Friday, July 23, 2010

(DIVERSITY AWARENESS) Thursday June 10th

We started off the morning with a diversity awareness session with Tim O’Malley. He is the Founder and Lead Consultant for Fios Consulting. His work focuses on culture change and transition, the integration of diversity into business processes, multicultural education, team development, and leadership development. This diversity training was one of my favorite parts of the week. He engaged the group in different activities including a card game when each of us were playing a version of Spades. But we didn’t know that each table had a different set of rules. So when the winners and losers switched tables, we all assumed we were playing the same game. It was so frustrating because we could not talk and had to figure out what was going on. Eventually, one person just took over and dictated each table and that person was the winner. At my table, Hanna and I dictated who won each hand, but I ended up winning the game. We basically just made our own rules to each specific table and made it work.

After lunch, we had a few more speakers, the first of being Vicki Thomas. Vicki is the director of the Sales and Marketing sector of the Biomedical Services at the American Red Cross. We learned the tagline, “the need is constant. The gratification is instant. Give blood.” Vicki spoke to us about banners and logos for the Red Cross. I never knew there were so many rules and that we can only use certain colors! She also spoke of common barriers for our age group the first few including: we’re too busy, we have a fear either of needles or the unknown and temporary deferrals.

Our next speaker was Kelly High. Kelly is in the marketing and information technology sector of the American Red Cross. She spoke to us about competition on our campuses. I honestly had no idea that there were other blood services besides the Red Cross. Growing up, I have always been surrounded by the Red Cross. She also gave us tips to making blood donors lifelong donors. Some of these tips include the following: make it fun, create a theme, special treatment for first time donors, and recognition and appreciate.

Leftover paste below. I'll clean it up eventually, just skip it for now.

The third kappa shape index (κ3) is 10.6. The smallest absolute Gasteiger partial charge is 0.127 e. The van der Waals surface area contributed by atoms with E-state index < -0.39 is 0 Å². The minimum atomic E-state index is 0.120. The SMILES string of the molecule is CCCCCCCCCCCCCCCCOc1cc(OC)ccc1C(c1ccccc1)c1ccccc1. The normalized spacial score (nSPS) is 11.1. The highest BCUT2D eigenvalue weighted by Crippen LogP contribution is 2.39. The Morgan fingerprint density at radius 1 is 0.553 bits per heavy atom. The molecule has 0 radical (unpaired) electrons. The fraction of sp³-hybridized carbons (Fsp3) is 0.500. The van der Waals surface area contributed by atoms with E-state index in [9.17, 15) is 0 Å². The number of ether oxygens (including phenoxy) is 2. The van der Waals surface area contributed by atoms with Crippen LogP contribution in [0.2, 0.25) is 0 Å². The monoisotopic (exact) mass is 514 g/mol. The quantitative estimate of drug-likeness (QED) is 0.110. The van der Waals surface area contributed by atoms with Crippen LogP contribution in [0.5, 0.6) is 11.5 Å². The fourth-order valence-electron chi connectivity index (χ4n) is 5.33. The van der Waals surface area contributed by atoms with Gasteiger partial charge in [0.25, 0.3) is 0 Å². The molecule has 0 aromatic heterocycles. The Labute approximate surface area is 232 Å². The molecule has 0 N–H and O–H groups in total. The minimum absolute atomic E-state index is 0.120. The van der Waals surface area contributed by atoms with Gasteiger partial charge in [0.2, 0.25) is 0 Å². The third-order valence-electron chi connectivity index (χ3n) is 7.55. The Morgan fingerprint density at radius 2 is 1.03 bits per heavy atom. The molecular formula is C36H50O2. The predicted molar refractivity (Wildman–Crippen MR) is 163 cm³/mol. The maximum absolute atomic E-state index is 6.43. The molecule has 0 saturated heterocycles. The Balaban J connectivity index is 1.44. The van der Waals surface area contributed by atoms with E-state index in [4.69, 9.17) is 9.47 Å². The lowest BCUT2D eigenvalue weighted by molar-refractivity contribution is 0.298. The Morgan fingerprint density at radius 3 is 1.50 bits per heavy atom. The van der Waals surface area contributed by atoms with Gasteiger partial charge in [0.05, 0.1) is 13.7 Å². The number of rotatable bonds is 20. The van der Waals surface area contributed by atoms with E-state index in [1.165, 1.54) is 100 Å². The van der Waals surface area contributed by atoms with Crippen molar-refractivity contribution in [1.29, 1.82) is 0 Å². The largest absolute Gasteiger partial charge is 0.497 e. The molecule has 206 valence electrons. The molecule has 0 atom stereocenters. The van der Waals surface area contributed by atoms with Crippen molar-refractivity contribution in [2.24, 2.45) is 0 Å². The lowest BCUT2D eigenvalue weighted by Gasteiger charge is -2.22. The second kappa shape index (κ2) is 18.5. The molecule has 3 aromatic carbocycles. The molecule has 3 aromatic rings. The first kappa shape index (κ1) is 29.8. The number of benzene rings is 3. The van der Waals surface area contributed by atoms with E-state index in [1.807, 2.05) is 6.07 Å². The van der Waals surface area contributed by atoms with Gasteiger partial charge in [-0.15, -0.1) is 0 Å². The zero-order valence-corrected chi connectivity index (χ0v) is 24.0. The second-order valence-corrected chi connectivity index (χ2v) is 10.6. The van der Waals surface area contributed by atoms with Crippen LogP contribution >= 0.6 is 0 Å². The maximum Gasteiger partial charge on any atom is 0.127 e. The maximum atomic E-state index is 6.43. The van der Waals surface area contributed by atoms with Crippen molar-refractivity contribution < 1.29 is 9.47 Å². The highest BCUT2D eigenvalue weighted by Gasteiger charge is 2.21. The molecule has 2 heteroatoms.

After Kelly spoke with us, we headed upstairs to the 9th floor to the office to work on our strategic plans some more. Our group seemed to lean toward doing our own thing. We split the work up and went with it. The plan seemed to work out well, because when everyone else was nervous about presentations, our group was calm and collective because we knew we had everything put together nicely.

After work, some people decided to stay in but the rest of us went a few blocks down to the Farmer’s Market. I had never been to a farmer’s market like this before. This one took up a whole block and there were so many vendors; it was really cool! I tried some milk that was straight from the cows and very good! Also in the park, there was a reggae concert going on which was awesome, because I love reggae.

After listening to some reggae, Jessi, Steven, Jake, and I headed out to do some more sightseeing. We first went to the White House, because the first time when we went, we didn’t bring out cameras for security reasons. So we took a bunch of pictures outside of the White House and then headed to the Washington Monument. After the Washington Monument, we went to the World War Two Memorial, and then continued up the path to the Lincoln Memorial. Jake almost got us kicked out of the Lincoln Memorial because he was being loud and you’re supposed to keep your voices to a whisper within the memorial. After we hit up the gift shop, we started walking back to the dorms looking for food. Steven was trying to find us a restaurant using his amazing Droid phone and we got so turned around, it was hilarious! Finally we asked for a good restaurant, and there ended up being Tonic right down the block from our dorms. That restaurant was amazing!

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